WalkingLab’s Mindy Blaise & Catherine Hamm:

Our project is an experimental, multisensory, multispecies ethnography with early childhood teachers, young children, and a place called Cruikshank Park, located in Australia. Prior to dispossession, Cruikshank Park was part of the traditional lands of the Marin Balluk Clan, who make up the Woi Wurrung language group of the Wurrundjeri people of the Kulin Nation.

Each week we go ‘out-and-about’ with a group of young children and their teachers to a place we have named, the Bark Studio, located beside Stony Creek. The Bark Studio is a place where we invite teachers to think with bark. We initiated this project because we are interested in working with teachers to challenge representational and rational logic that works hard to tame, simplify, and control children’s learning. In particular we are working with teachers to experiment with a counter logic that opens up possibilities, rather than closing learning down. One of the ways that we have engaged teachers to begin thinking with a counter logic is by decentring the child. We are encouraging teachers to move away from a child centred pedagogy that always focuses on a child and her interests and instead to consider the more-than-human.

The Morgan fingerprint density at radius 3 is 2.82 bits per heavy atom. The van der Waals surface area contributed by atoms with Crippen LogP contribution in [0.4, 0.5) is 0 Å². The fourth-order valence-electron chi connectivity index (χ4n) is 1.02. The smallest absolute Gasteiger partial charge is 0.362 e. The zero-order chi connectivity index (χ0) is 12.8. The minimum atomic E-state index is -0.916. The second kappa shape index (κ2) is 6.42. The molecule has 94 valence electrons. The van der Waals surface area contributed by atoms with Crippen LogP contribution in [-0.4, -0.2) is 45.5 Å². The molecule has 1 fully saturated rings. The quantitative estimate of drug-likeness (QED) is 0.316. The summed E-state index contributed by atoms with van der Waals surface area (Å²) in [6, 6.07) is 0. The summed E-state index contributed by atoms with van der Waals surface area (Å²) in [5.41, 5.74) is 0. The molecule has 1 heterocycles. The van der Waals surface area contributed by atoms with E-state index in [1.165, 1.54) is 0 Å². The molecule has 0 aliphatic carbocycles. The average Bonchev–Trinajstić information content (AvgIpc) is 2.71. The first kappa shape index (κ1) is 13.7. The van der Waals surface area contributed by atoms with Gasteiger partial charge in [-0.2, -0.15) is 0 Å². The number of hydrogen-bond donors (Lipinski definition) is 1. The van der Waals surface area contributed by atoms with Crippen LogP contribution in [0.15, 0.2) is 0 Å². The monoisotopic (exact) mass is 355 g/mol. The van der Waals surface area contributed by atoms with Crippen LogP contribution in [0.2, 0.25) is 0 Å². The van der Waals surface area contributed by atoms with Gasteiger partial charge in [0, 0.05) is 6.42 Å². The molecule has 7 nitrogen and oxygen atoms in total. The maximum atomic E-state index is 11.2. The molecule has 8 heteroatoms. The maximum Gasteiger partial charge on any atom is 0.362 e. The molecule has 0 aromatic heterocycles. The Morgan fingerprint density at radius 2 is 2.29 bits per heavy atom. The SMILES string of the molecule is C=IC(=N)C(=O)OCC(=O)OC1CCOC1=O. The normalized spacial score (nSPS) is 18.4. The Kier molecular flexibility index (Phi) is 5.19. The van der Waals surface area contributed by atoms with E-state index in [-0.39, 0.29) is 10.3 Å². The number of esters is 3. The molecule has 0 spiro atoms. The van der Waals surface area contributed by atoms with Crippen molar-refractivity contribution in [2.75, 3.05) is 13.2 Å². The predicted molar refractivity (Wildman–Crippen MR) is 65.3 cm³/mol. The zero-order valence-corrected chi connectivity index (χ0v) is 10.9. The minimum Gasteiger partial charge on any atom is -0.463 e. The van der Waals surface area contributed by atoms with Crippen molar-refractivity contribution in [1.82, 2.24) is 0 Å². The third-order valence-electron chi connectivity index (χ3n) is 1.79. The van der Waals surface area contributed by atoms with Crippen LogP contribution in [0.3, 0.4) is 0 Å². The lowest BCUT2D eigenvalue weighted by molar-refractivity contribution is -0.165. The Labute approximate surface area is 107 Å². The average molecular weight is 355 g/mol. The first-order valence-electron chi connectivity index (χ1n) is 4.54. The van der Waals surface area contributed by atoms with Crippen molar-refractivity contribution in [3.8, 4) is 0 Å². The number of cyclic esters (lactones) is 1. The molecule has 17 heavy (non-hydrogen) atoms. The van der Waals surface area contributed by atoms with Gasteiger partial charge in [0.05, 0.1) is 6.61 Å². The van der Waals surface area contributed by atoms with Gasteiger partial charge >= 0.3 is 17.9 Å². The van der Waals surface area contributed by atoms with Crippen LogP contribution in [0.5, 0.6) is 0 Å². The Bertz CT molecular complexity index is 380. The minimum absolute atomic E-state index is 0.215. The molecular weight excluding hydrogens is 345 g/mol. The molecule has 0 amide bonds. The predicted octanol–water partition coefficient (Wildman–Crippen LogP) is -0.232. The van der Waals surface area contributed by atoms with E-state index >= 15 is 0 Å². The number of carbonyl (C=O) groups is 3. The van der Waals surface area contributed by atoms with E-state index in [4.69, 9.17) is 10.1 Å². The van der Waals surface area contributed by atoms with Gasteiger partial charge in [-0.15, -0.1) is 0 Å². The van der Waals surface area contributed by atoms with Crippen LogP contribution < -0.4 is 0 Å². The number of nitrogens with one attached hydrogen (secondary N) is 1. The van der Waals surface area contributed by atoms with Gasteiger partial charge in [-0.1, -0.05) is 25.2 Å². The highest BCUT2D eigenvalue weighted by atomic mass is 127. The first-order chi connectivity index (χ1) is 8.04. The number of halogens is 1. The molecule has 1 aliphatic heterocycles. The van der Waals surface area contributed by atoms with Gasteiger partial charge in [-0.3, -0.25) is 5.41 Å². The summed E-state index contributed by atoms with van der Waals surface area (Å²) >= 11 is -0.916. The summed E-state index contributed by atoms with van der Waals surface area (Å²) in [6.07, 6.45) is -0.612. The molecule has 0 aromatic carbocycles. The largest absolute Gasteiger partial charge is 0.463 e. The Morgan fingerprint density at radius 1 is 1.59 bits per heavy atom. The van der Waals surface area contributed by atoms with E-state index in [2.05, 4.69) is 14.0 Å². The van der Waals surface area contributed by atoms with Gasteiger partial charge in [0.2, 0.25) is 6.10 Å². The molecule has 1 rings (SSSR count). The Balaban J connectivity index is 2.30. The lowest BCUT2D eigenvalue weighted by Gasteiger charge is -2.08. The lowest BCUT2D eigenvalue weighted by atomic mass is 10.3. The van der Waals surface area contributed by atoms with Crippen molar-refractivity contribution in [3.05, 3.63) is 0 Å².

Working with ideas from a wide range of disciplinary fields, including anthropology, biology, ethology, feminism, human geography, science and technology studies, and the environmental humanities, we are considering ways to challenge human exceptionalism, or the notion that humans, our desires and plans might not be the only thing in the world. We are working with teachers to consider, “what happens when bark becomes the focus?”